Sunday, February 10, 2008

Super Tuesday

It is Super Tuesday here
and Sue and I have been glued to the SatTV. since early morning
At 1pm almost on the dot, there is a knock on the door.
It is Evelyn. She is the lady that looks after the house, cleans, dusts and does all the washing except our underwear, culture forbids.
Evelyn is a really nice young woman. She is 23 years old and has two girls, both at school, aged 6 and 7 years.
Her husband is a nice chap too. He has no formal education, no land, no skills and has recently finished DOTS for TB. So she looks after him too
Evelyn is the sole wage earner and is great at her job so gets spoilt. She now has a bike and a mobile telephone and new clothes, Sue dotes on her.
When I arrived back from the COMFORT mission, I found out that Evelyn was pregnant again. She had been on "the Injection for seven years and had been told to stop for a while".
Back to the knock on the door. Evelyn, looking exceeding uncomfortable, announces she "having pains". She is 7 months pregnant by her calculations.
I ask her a few questions, yes she is 'spotting'. Yes the pains are regular etc.
her kids are at school and her husband miles away.
I put her into my truck and we crawl down to the town's Referral Hospital.
i am feeling a bit like a Grandad to be.
When we arrive we are met by pandemonium
The entire hospital staff are out on strike. Not a medic of any shade to be found in the hospital. Chaos, crying wailing, its like something out of Dante, only hotter.
Inside the 'maternity unit' the scene is like the set of a Angelina Jollie movie. The dads, grandads grandmas and mums come at me like a wave, 'Muzungu help us!"
By now I am used to African theater so I shout back and smile.
As it calms down, Evelyn is getting distressed and I am thinking what next. I hear a scream and then groans.
I walk into the delivery room[s] and there on one bed is a kid of about 15, she is naked, sweating and in agony, her mum is holding her down.
i find an English speaker, a brand new dad, nothing to do with the girl in agony, he looks 18.
He translates, the girl has been in labor since the previous evening ( the nurses walked out at 10am today)
I gird my lions and examine her, she is about 6/7cm dilated baby's moving a little and i can hear a heartbeat.
I know i cannot do anything here. I am not credentialed for Uganda, the nurses are on strike, its an MOH hospital. I could end up in a law court
So think. I find out there is a private medical clinic some 5 miles away. The nearest city, Kampala is 200 miles away.
So i load preganant child with mum and grandma into my truck. Evelyn, now really uncomfortable is in the front.
As we were trying to leave, i am suddenly surrounded by people who need help.
At first I say no I must go and point at the girl, but they and I know i am lying, i am simply overwhelmed.
The young guy who speaks English and translated for me asks me to look at his wife. I push through the crowd to her bed.
She is so young, sweating and out of it. I think she is a problem about to happen, lift her sheet to find she had had a Caesarian within the last 24hrs. He points at an empty IV attached to the window frame and pulls out from under the bed a box with 9 remaining 500ml units of Normal Saline." Fix for me please mzee!" At this point I see a bundle of rags under the bed, "whats that?" "My son Mzee! A strong new son!"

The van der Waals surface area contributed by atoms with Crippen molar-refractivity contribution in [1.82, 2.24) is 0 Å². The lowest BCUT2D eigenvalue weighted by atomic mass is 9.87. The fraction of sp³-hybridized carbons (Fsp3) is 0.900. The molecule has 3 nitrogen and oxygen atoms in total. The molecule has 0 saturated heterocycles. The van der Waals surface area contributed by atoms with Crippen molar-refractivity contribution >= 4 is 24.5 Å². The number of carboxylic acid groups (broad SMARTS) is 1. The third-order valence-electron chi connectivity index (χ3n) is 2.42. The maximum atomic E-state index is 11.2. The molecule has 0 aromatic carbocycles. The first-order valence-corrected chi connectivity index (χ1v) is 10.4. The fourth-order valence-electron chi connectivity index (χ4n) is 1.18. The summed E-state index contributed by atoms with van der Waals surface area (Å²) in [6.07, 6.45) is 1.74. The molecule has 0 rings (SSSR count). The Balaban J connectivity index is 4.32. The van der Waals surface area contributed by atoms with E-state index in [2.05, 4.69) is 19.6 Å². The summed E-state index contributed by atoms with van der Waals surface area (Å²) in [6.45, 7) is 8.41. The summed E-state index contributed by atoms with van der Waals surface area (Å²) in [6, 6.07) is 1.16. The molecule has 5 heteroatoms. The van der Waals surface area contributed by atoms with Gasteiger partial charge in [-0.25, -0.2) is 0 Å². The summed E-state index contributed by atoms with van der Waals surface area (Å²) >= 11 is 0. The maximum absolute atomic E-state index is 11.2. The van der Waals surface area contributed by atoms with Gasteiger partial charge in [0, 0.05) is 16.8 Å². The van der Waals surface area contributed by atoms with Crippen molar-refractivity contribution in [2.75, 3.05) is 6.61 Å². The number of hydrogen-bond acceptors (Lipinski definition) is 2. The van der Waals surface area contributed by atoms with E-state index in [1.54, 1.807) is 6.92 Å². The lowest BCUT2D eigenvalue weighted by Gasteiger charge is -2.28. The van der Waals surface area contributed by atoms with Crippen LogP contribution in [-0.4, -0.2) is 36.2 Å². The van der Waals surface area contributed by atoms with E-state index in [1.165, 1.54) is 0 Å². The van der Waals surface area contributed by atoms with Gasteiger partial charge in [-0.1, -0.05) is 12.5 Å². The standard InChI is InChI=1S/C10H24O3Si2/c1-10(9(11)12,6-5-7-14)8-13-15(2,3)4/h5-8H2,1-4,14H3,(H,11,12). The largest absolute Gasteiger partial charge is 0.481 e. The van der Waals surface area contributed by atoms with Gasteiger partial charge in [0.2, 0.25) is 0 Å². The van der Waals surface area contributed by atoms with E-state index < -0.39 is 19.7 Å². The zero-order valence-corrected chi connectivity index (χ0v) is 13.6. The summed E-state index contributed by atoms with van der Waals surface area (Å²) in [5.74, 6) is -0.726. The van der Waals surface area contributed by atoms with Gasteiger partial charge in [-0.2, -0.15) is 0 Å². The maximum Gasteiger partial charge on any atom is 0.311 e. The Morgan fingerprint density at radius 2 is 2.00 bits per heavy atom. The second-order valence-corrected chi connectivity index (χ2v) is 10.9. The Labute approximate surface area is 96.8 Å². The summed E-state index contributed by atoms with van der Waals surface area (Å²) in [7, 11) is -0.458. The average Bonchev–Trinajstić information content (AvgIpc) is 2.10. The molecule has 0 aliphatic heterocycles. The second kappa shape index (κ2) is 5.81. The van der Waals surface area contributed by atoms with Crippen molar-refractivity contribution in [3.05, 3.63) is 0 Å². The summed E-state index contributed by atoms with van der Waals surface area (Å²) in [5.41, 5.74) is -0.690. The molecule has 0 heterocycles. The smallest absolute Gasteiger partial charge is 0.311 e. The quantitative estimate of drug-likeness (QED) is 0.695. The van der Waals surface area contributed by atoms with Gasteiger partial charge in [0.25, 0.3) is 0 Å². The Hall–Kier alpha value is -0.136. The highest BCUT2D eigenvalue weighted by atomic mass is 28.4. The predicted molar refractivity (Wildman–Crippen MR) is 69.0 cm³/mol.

I pick up this tiny newborn from the filth and flies on the floor and put him next to mum. She smiles. I say, "ask if she has had a drink, is she thirsty?" "I am so thirsty and hungry too".
I tell the dad no more IVI ( I risk getting in deep trouble even changing an IV) "plenty by mouth" . I leave both smiling
Outside a woman and a man meet me with a baby, it is no more than 6 months, a twin they tell me. "But this one will not suckle"
I take one look at the baby, feel its little head and chest watch its eyes roll and back arch and know why. "How long has your baby had malaria?'
"Oh three days mzee." i pinch his paper dry skin he doesnt flicker, I open an unseeing eye and search for a thready heartbeat that is almost exhausted. His back has lost its arch and he is flaccid, deeply unconscious.
I get back in the car and say I cannot help, I know the baby is doomed. I have to get the two pregnant women to a private clinic quickly
We set off. A word to the wise. Africans do not travel often in closed vehicles, they throw up. God bless mum, she opened up her handbag, a fake crocodile-skin, and her daughter threw up in it.
When we arrive, the chaos is similar but less intense
Dr Pamela examines them both.
The young girl is 7cm but making heavy weather of it, she is 16 and a PG, small in pelvis and been at it 10 hours, odds on for a Caeser'.
Evelyn, acting in sympathy gets a spurt on and starts to do it for real. The nurse tells me she is 5/6cm and moving along nicely.
At that point I tell the young woman who came with us, the child mother's mother, she is about to be a Grandma, she must be 30.
I ask what next and the hospital staff say come back in the morning and pay the bill please.
I drive home slowly thinking about the dozens I had done nothing for still waiting for the nurses to come back to the hospital, knowing that it will not be tonight
Wondering if the the baby is still alive
Trying to convince myself there was nothing i could for it
(done this a few times with babies with fulminating cerebral malaria)
We have phoned Evelyn's family, given them money for their telephones
and food and water for Evelyn
Food and water for the kids' family, I don't even know their names
And now i am going to have a beer and watch CNN
And try and forget about my Super Tuesday

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